During the late 1990s, Kevin Warwick had his team surgically implant a silicon chip transponder into his forearm for an experiment known as Project Cyborg. Through this implant, Warwick's nervous system was monitored by a computer system. According to his website, the neural interface allowed him to "operate doors, lights, heaters and other computers without lifting a finger." In other words, the future is now.

9. Albert Hoffman

Swiss chemist Albert Hoffman was researching the fungus ergot for a pharmaceutical company when he discovered lysergic acid. His initial tests were inconclusive, but Hoffman decided to retest a synthesized version of the acid. In April of 1943, he ingested 25/1000 of a gram of a substance he called LSD-25 in his lab. Legend has it, on his bike ride home his eyes were opened up to a brave new hallucinogenic world. To this day, LSD enthusiasts observe April 19 as "Bicycle Day." Hoffman would continue to experiment with LSD until his death at 102.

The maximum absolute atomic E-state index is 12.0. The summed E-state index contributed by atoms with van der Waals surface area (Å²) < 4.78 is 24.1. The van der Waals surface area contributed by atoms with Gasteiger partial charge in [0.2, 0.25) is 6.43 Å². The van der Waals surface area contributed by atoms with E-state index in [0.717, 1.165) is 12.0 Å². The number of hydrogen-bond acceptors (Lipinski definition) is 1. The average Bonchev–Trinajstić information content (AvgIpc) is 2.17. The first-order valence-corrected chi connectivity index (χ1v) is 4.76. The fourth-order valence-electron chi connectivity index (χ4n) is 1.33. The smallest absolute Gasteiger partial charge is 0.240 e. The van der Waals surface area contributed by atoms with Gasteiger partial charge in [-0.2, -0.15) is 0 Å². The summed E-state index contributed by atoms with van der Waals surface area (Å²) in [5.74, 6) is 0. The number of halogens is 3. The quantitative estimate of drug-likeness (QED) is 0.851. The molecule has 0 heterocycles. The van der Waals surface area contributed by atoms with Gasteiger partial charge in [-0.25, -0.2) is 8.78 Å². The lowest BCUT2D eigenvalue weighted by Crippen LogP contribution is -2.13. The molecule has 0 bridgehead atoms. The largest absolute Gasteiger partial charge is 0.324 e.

10. Stubbins Ffirth

Stubbins Ffirth would have been a shoe-in for the world's wackiest name contest. Instead, he found his own unique path to historical notoriety. After witnessing the devastating 1793 Yellow Fever Epidemic, Ffirth hypothesized the viral hemorrhagic disease was not contagious. To prove his thesis, he tested the disease's characteristic black vomit. On himself. This included, but certainly was not limited to, pouring vomit into his open cuts or onto his eyeballs, drinking infected black vomit by the glassful, and stewing up to his waist in a veritable sauna of vomit. He would later rub blood and urine on his body as well, but ultimately avoided infection. In his 1804 book A Treatise on Malignant Fever; with an Attempt to Prove Its Non-Contagious Nature, he declared Yellow Fever not contagious. Turns out, Yellow Fever was contagious, but only through blood transmission via mosquito bite. Whoops.

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Animals
Australian Scientists Discover First New Species of Sunfish in 125 Years
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Courtesy Murdoch University

Scientists have pinpointed a whole new species of the largest bony fish in the world, the massive sunfish, as we learned from Smithsonian magazine. It's the first new species of sunfish proposed in more than 125 years.